”Our greatest concern was that this was Lassa fever,” said Dr. Gregory J. Martin, a Navy captain and the program director of infectious disease fellowships at Bethesda Naval Medical Center and Walter Reed Army Medical Center. Dr. Martin led the military medical team that examined the marines at Andrews Air Force Base and later cared for them at Bethesda.
Lassa fever is a viral infection that can cause fatal bleeding and that can be spread easily in a hospital setting. Because of the possibility of importing Lassa fever, Bethesda officials activated a seldom-used plan to treat victims of emerging infections and biologic warfare agents.
Before the marines boarded their flight to Andrews, scientists at biologically secure military laboratories began preparing to perform tests to detect the viruses that cause Lassa fever, dengue fever, yellow fever and other microbes.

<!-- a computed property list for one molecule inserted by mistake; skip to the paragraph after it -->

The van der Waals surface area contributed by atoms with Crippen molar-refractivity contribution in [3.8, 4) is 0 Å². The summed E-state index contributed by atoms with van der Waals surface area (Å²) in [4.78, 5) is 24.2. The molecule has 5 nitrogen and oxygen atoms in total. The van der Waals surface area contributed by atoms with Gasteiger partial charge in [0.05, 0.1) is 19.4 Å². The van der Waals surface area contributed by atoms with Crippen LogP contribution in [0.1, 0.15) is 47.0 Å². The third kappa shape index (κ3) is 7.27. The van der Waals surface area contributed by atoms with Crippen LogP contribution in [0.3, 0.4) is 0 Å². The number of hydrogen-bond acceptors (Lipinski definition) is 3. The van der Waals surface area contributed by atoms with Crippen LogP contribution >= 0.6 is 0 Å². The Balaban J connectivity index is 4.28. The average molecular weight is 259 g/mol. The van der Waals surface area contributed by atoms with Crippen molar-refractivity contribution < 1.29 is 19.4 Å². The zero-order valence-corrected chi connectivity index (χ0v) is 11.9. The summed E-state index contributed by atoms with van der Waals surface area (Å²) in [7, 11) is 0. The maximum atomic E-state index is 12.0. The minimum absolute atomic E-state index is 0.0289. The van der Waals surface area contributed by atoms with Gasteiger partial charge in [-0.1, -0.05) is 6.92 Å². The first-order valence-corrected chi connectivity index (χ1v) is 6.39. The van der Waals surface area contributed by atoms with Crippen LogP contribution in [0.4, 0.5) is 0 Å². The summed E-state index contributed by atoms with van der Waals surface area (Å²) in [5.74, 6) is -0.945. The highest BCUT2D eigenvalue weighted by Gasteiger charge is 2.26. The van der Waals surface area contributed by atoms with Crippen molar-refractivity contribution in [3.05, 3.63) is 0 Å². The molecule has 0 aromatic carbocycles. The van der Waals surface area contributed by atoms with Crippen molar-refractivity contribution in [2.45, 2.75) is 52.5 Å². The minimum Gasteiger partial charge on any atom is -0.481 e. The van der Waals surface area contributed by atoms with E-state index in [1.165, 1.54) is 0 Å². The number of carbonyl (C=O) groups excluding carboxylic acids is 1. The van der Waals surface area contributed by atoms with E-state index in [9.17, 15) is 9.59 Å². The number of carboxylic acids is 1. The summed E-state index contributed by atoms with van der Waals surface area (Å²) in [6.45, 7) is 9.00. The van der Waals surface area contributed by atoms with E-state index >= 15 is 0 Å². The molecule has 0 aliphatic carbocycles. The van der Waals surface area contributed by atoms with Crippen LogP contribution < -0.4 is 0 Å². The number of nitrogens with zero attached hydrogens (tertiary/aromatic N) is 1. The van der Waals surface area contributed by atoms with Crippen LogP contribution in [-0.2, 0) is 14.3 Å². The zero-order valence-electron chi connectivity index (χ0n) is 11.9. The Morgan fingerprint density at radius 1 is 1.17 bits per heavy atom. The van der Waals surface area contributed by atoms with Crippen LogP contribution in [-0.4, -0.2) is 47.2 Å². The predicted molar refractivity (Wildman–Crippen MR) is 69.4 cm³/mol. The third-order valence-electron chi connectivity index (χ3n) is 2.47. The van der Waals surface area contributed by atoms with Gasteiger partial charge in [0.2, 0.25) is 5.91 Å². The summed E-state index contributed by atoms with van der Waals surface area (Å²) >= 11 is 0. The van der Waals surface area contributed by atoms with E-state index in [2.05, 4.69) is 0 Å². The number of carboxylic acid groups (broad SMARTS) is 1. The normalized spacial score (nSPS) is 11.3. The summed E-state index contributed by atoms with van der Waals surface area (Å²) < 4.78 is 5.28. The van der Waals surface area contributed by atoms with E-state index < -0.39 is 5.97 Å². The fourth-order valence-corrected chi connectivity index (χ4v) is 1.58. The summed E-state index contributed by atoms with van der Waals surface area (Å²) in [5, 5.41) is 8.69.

Every U.S. Marine made a full recovery. Liberians who contract the deadliest form of malaria may not be so lucky. DDT could have done little in these cases.
Third, as the cases among the Marines show, prevention is the key, and education and follow-through are the keys to prevention. Hypothetically, the U.S. Marines had every protection against malaria. It turns out that regular human non-feasance contributed to the disease: Marines, having avoided malaria in Iraq and Afghanistan and other places, did not take the risk seriously, and did not take the preventive medicine as needed to prevent infection.